National Security

The Appeal of the Courts

Actually, we've already figured out how to win the legal war on terrorism.

In his second inaugural address, President Barack Obama alluded to the end of the nation's post-9/11 wars, describing his vision of a world where "enduring security and lasting peace do not require perpetual war." Listening to the debate last week on whether Congress should expand its previous guidelines for using military force to combat terrorism, it was easy to wonder whether that vision would ever become a reality. 

Yet the path to a postwar approach to terrorism has been well on display these past few weeks in Manhattan, exemplified in the foreign capture and federal criminal prosecutions of Sulayman Abu Ghaith, Osama bin Laden's son-in-law, and Ibrahim Suleiman Adnan Adam Harun, an al Qaeda operative captured in Italy and extradited to the United States last year. Abu Ghaith pleaded not guilty; court filings suggest Harun is cooperating with investigators and may soon plead guilty.

Each of these cases could have gone a different route: U.S. special operations forces could have targeted each man, relying on the same statutory authority to use military force that has animated U.S. military counterterrorism operations since just after 9/11.  Had either been in Afghanistan or Pakistan, that might have been what happened. But after 12 years of war, we have learned that we can neither kill our way to victory, nor rely on military force alone. The nearly 500 criminal cases related to international terrorism since 9/11 -- including 67 cases involving defendants captured overseas, according to the Department of Justice -- demonstrate the viability of a postwar paradigm for counterterrorism. This model uses military force when necessary and appropriate, but relies more heavily on diplomacy, intelligence, and, yes, law enforcement. 

Abu Ghaith, for example, had reportedly been under the watchful eye of the U.S. intelligence community for years. After he slipped across the border from Iran into Turkey, Turkish authorities arrested him in Ankara and interrogated him there with the help of the U.S. interagency "High-Value Detainee Interrogation Group," comprising experts from the FBI, CIA, Department of Defense, and other agencies, supported by analysts who have been tracking the bin Laden family for more than a decade. Turkey declined to move Abu Ghaith directly to the United States over concerns he could face the death penalty. Instead, Washington brokered a deal whereby the Turks would send Abu Ghaith back to his native Kuwait by way of Jordan, a country with whose intelligence service the CIA has an extraordinarily close relationship. Abu Ghaith thus landed in Jordan to be met by FBI agents, who arrested him and flew him back to the Southern District of New York, so jurisdiction would fall to the court located just a few blocks from Ground Zero.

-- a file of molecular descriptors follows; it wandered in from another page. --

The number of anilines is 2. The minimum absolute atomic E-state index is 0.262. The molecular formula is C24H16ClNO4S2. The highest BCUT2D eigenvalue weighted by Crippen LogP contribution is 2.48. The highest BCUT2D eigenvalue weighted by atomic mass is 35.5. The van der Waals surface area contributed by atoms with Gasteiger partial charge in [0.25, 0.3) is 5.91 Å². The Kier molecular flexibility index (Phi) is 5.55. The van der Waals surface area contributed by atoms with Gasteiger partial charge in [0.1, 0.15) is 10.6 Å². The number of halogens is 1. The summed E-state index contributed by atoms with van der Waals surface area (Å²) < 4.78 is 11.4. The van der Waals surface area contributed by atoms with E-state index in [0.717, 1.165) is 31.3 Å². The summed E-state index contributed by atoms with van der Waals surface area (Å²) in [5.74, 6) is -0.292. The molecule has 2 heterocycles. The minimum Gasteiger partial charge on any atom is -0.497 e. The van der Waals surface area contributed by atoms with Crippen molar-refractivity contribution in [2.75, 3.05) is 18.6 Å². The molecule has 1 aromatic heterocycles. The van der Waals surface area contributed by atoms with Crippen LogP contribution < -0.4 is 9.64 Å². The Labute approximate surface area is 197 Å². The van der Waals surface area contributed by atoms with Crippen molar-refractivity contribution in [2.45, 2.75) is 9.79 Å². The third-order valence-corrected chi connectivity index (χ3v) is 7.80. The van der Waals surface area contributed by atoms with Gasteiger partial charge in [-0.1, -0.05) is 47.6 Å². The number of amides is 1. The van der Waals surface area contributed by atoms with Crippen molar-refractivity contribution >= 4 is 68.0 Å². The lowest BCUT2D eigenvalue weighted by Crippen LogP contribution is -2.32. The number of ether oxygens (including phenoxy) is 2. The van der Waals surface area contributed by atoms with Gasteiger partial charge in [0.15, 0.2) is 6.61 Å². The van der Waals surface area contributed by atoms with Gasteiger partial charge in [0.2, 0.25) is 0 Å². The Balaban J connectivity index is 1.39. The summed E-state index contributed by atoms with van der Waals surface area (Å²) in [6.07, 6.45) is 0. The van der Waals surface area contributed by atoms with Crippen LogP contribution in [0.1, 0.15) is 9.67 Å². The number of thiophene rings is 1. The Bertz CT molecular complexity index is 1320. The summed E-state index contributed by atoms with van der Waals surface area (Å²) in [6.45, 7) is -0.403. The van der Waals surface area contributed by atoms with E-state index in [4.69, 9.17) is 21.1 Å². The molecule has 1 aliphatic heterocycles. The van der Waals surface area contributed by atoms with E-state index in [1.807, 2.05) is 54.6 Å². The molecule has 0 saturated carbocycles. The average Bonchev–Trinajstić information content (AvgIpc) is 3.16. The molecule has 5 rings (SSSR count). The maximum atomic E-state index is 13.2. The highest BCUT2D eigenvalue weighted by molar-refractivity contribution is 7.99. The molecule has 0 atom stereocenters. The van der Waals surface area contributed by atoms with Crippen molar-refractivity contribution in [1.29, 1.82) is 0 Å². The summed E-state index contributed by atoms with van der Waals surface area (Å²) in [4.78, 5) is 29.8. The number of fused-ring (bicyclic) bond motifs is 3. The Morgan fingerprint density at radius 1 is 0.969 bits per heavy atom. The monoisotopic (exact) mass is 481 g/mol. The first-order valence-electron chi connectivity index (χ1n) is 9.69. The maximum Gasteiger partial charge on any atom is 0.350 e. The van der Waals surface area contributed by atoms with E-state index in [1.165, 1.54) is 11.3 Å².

This model -- surveillance abroad by military and intelligence agencies, strong allied cooperation, coupled with U.S. prosecution and incarceration -- has now been used successfully in a range of cases. In 2011, U.S. military forces captured suspected terrorist Ahmed Warsame off the coast of Yemen, and later transferred him from Pentagon to Justice Department control. Warsame pled guilty to multiple federal terrorism charges, a number of which carry a minimum sentence of 30 years. According to news reports and government filings, Warsame's cooperation has produced a great deal of valuable intelligence and evidence, including information that induced another defendant, Mohamed Ibrahim Ahmed, to plead guilty this past summer to crimes carrying a minimum sentence of 30 years in federal prison.

Similarly, in August 2012, local authorities apprehended three European men with alleged ties to the Somali terror group al-Shabab as they were making their way to Yemen. The FBI took custody of the men in November 2012, and on December 21 federal prosecutors hauled the trio into a Brooklyn court to face a multi-court terrorism indictment. The initial hearing took place in a sealed courtroom, following the federal courts' well-established rules for handling classified information and evidence.